The Tips Restaurants Need to Avoid Scammers and Extortionists

If restaurants didn’t already have enough to deal with during this pandemic, scheming scammers have cooked up an elaborate plot to target them with negative reviews.

According to CBS News, there’s been a wave of restaurants across the country getting hit with a series of one-star reviews on Google. The reason behind it? Scammers are hoping to extort money out of restaurant owners in exchange for not leaving these single-star reviews.

According to Barbara Castiglia, host of the podcast “Modern Restaurant Management,” restaurants are under attack once again.

This extortionist plot comes just on the heels of when many restaurants are finding their footing again after COVID-19 restrictions forced many into distress with a variety of different setbacks.

Castiglia said that aside from supply chain and staffing worries, the other “S” problem that restaurants now have to deal with is scammers. The scheme is targeting restaurants where they can retain and gain patronage.

“Extortionists are reaching out to restaurants and hitting them at their reputation. They’re telling them that they’re going to flood their Google reviews with one-star reviews, and just keep at these attacks unless they receive some kind of compensation,” said Castiglia.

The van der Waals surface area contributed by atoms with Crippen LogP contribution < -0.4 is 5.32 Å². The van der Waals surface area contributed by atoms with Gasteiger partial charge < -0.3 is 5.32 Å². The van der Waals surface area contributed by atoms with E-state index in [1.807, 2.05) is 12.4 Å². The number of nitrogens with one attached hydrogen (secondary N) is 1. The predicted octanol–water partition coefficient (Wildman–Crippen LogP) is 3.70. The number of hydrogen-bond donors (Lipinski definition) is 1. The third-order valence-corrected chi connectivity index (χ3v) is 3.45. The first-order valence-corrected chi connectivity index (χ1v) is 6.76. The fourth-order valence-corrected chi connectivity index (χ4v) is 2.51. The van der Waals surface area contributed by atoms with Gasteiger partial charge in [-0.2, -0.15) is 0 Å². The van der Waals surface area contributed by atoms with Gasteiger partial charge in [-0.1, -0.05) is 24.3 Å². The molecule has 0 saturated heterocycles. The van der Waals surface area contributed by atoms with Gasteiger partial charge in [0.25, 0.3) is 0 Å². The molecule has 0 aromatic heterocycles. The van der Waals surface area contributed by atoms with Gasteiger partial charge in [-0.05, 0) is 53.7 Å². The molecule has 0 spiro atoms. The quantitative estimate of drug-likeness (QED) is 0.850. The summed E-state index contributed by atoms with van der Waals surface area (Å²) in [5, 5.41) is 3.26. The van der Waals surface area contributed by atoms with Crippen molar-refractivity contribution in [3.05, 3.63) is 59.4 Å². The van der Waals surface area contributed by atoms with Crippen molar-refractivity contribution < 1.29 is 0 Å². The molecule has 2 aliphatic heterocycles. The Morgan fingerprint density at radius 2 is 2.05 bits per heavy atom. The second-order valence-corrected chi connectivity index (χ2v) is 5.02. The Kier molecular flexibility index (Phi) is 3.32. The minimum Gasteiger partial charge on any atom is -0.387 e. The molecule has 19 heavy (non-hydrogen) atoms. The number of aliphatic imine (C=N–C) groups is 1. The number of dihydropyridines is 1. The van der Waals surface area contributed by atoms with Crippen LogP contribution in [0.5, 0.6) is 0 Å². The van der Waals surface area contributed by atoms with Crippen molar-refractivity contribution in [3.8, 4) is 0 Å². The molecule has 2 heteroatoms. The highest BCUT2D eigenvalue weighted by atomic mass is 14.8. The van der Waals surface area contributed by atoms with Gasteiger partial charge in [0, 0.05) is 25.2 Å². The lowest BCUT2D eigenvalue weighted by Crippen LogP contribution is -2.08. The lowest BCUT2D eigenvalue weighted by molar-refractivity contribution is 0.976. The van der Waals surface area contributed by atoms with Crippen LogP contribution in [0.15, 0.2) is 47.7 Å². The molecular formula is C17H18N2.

And the scam is not specifically geared towards certain kinds of restaurants — it can be any type of eatery located anywhere, added Castiglia.

“It’s happening all across the nation — from five-star restaurants to just everywhere,” she said.

But restaurants can get ahead of scammers by ensuring that they follow a series of steps if they ever notice an influx of negative reviews. Remaining diligent about how their restaurant reviews are performing online is number one. Castiglia said that proper and daily monitoring will allow a restaurant owner or manager to pick up on “unusual activity.”

She also added that messages threatening to scam via text or email to a restaurant must be documented, kept, and immediately reported to authorities, as scamming is a criminal offense. With proof and documentation of said threats, it creates a paper trail to support a restaurant’s case.

But most importantly, it is key that restaurants do not send any money at all to a scammer. By making the error of sending a scammer money, Castiglia said that will only prolong the extortion plot.

Castiglia advises restaurants to counteract the negative reviews by being present on social media and letting their current and future customers know exactly what is going on. The outreach has often turned things around for restaurants that fell victim to one-star review scams, per Today. Usually, dedicated customers will show an outpour of support and can even reverse low rating reviews by creating an uptick in high rating reviews.

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